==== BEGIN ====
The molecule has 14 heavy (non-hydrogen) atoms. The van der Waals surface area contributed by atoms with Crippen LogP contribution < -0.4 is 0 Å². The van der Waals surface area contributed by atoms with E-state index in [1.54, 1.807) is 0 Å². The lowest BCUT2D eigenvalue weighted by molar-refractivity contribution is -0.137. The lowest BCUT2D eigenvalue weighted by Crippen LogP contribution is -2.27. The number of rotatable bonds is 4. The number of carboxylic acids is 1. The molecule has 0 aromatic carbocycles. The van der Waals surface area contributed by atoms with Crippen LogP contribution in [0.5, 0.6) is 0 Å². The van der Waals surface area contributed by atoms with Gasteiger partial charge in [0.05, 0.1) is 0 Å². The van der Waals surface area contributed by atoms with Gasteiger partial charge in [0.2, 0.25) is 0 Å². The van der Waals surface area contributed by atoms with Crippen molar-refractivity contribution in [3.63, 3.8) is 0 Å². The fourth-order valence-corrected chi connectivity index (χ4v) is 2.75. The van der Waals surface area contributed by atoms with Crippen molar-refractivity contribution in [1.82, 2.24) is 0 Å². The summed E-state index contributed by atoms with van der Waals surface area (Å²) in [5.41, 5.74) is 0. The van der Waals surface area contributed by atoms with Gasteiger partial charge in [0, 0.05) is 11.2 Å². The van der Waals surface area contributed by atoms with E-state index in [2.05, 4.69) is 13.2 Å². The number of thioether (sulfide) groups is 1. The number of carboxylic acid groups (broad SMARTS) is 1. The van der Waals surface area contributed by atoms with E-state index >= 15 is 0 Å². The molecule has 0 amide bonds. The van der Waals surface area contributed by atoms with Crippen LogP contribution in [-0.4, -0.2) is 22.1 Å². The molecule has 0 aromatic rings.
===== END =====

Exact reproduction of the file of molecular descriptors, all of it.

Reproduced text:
The molecule has 14 heavy (non-hydrogen) atoms. The van der Waals surface area contributed by atoms with Crippen LogP contribution < -0.4 is 0 Å². The van der Waals surface area contributed by atoms with E-state index in [1.54, 1.807) is 0 Å². The lowest BCUT2D eigenvalue weighted by molar-refractivity contribution is -0.137. The lowest BCUT2D eigenvalue weighted by Crippen LogP contribution is -2.27. The number of rotatable bonds is 4. The number of carboxylic acids is 1. The molecule has 0 aromatic carbocycles. The van der Waals surface area contributed by atoms with Crippen LogP contribution in [0.5, 0.6) is 0 Å². The van der Waals surface area contributed by atoms with Gasteiger partial charge in [0.05, 0.1) is 0 Å². The van der Waals surface area contributed by atoms with Gasteiger partial charge in [0.2, 0.25) is 0 Å². The van der Waals surface area contributed by atoms with Crippen molar-refractivity contribution in [3.63, 3.8) is 0 Å². The fourth-order valence-corrected chi connectivity index (χ4v) is 2.75. The van der Waals surface area contributed by atoms with Crippen molar-refractivity contribution in [1.82, 2.24) is 0 Å². The summed E-state index contributed by atoms with van der Waals surface area (Å²) in [5.41, 5.74) is 0. The van der Waals surface area contributed by atoms with Gasteiger partial charge in [0, 0.05) is 11.2 Å². The van der Waals surface area contributed by atoms with E-state index in [2.05, 4.69) is 13.2 Å². The number of thioether (sulfide) groups is 1. The number of carboxylic acid groups (broad SMARTS) is 1. The van der Waals surface area contributed by atoms with E-state index >= 15 is 0 Å². The molecule has 0 amide bonds. The van der Waals surface area contributed by atoms with Crippen LogP contribution in [-0.4, -0.2) is 22.1 Å². The molecule has 0 aromatic rings.